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It’s hard to believe that surgery existed well-before anesthesia. When you think about how painful, grueling, and traumatizing some procedures could be without the help of anesthesia, it’s easy to see why it would be regarded as one of the greatest medical inventions in history.

However, most not working in the medical field really have no idea what anesthesia is. Most don’t even realize that anesthesia comes in different forms! And while it’s understandable why they aren’t necessarily aware of anesthesia, it’s forms, and all of it’s functions, often times those people will be using anesthesia for surgery at some point in their life.

As a medical professional myself, it’s my duty to inform my patients the intricacies each medical procedure they will undergo in my care. And when I’m a patient, I always take it upon myself to do as much outside research as possible in addition to the information provided by my healthcare provider. No matter your procedure, we have a responsibility to our body and health to be as informed as possible about what we’re doing to it.

To help bring more clarity to the subject, I wanted to differentiate the forms of anesthesia in this blog posts to help everyone make the most informed decisions. This list excludes office-based anesthesia and instead spotlights the anesthesia used in performing surgical or diagnostic procedures.


General Anesthesia

Using a combination of anesthetic medicines, patients are administered general anesthesia, or GA, through face mask inhalation or intravenously. This then causes the patient to become unconscious in a matter of seconds, and the administration of the medication is maintained throughout the duration of the procedure. This allows the patient to be completely unaware of and not feel pain.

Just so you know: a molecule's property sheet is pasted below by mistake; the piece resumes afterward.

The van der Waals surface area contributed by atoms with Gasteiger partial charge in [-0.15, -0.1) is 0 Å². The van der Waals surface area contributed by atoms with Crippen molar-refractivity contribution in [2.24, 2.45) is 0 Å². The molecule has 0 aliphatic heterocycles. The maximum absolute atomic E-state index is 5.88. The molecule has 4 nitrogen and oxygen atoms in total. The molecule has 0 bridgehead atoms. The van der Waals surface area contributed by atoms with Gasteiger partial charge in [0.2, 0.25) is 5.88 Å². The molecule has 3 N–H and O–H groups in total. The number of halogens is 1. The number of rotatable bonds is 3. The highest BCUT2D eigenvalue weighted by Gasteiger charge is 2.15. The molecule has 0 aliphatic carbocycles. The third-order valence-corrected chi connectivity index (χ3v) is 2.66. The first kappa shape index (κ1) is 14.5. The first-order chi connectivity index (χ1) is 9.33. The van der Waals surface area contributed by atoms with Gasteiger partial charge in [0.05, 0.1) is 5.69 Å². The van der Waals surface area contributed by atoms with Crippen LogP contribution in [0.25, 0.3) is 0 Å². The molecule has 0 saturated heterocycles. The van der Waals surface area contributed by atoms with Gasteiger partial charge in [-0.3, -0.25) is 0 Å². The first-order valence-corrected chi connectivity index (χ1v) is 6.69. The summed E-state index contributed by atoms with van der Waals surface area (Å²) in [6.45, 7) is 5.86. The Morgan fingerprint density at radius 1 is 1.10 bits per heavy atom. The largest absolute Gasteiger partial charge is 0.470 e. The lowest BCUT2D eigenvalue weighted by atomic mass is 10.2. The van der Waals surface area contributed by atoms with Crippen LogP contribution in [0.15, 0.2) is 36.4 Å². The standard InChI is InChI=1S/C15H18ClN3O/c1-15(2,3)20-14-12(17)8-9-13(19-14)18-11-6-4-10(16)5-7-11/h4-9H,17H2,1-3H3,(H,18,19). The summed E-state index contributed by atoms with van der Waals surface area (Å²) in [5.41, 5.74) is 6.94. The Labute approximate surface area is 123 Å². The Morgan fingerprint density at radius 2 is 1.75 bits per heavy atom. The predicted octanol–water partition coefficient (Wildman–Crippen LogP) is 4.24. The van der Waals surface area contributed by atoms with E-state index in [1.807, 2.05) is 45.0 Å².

Anesthesia is maintained throughout the procedure using any one or combination of the above methods of administration as well as using an endotracheal tube or laryngeal mask airway device. When you are under general anesthesia, your entire body is affected, as it suppresses a number of the body’s normal automatic functions, including–but not limited to–breathing, blood circulation, and muscle movements.

While under anesthesia, an anesthesia specialist will maintain the appropriate balance of medicines whilst simultaneously observing vital functions affected. Normal and short-term side effects for patients upon waking up include disorientation, confusion, and struggling to think clearly.


…stay tuned for part two, coming soon!